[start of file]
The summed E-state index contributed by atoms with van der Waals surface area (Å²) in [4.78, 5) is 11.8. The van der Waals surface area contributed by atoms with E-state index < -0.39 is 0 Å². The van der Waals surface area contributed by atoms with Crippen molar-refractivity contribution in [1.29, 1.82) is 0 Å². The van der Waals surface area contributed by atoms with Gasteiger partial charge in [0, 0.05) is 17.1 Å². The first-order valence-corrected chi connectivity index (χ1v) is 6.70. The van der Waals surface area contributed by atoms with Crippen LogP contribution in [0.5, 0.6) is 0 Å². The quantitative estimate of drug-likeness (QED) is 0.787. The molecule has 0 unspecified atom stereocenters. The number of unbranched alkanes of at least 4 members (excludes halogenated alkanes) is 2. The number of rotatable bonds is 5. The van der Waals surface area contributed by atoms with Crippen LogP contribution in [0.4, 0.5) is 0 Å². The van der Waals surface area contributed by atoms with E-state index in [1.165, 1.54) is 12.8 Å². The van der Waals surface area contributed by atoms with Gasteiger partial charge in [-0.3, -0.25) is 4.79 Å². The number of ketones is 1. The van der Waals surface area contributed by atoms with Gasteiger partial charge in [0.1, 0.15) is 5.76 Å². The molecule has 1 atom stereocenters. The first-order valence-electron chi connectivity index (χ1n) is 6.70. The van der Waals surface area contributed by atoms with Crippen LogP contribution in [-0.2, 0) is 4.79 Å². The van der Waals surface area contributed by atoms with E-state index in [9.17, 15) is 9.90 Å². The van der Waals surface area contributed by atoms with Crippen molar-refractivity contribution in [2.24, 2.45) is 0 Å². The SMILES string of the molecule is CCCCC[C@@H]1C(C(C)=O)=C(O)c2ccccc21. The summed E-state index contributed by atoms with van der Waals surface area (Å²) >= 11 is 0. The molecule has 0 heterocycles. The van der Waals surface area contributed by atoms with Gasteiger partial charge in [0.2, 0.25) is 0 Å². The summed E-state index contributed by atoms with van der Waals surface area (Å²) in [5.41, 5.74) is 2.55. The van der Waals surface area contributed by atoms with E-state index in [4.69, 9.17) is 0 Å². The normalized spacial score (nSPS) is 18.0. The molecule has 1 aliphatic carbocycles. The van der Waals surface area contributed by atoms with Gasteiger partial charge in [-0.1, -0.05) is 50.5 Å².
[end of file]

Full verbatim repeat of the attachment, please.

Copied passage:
The summed E-state index contributed by atoms with van der Waals surface area (Å²) in [4.78, 5) is 11.8. The van der Waals surface area contributed by atoms with E-state index < -0.39 is 0 Å². The van der Waals surface area contributed by atoms with Crippen molar-refractivity contribution in [1.29, 1.82) is 0 Å². The van der Waals surface area contributed by atoms with Gasteiger partial charge in [0, 0.05) is 17.1 Å². The first-order valence-corrected chi connectivity index (χ1v) is 6.70. The van der Waals surface area contributed by atoms with Crippen LogP contribution in [0.5, 0.6) is 0 Å². The quantitative estimate of drug-likeness (QED) is 0.787. The molecule has 0 unspecified atom stereocenters. The number of unbranched alkanes of at least 4 members (excludes halogenated alkanes) is 2. The number of rotatable bonds is 5. The van der Waals surface area contributed by atoms with Crippen LogP contribution in [0.4, 0.5) is 0 Å². The van der Waals surface area contributed by atoms with E-state index in [1.165, 1.54) is 12.8 Å². The van der Waals surface area contributed by atoms with Gasteiger partial charge in [-0.3, -0.25) is 4.79 Å². The number of ketones is 1. The van der Waals surface area contributed by atoms with Gasteiger partial charge in [0.1, 0.15) is 5.76 Å². The molecule has 1 atom stereocenters. The first-order valence-electron chi connectivity index (χ1n) is 6.70. The van der Waals surface area contributed by atoms with Crippen LogP contribution in [-0.2, 0) is 4.79 Å². The van der Waals surface area contributed by atoms with E-state index in [9.17, 15) is 9.90 Å². The van der Waals surface area contributed by atoms with Crippen molar-refractivity contribution in [2.24, 2.45) is 0 Å². The SMILES string of the molecule is CCCCC[C@@H]1C(C(C)=O)=C(O)c2ccccc21. The summed E-state index contributed by atoms with van der Waals surface area (Å²) >= 11 is 0. The molecule has 0 heterocycles. The van der Waals surface area contributed by atoms with Gasteiger partial charge in [0.2, 0.25) is 0 Å². The summed E-state index contributed by atoms with van der Waals surface area (Å²) in [5.41, 5.74) is 2.55. The van der Waals surface area contributed by atoms with E-state index in [4.69, 9.17) is 0 Å². The normalized spacial score (nSPS) is 18.0. The molecule has 1 aliphatic carbocycles. The van der Waals surface area contributed by atoms with Gasteiger partial charge in [-0.1, -0.05) is 50.5 Å².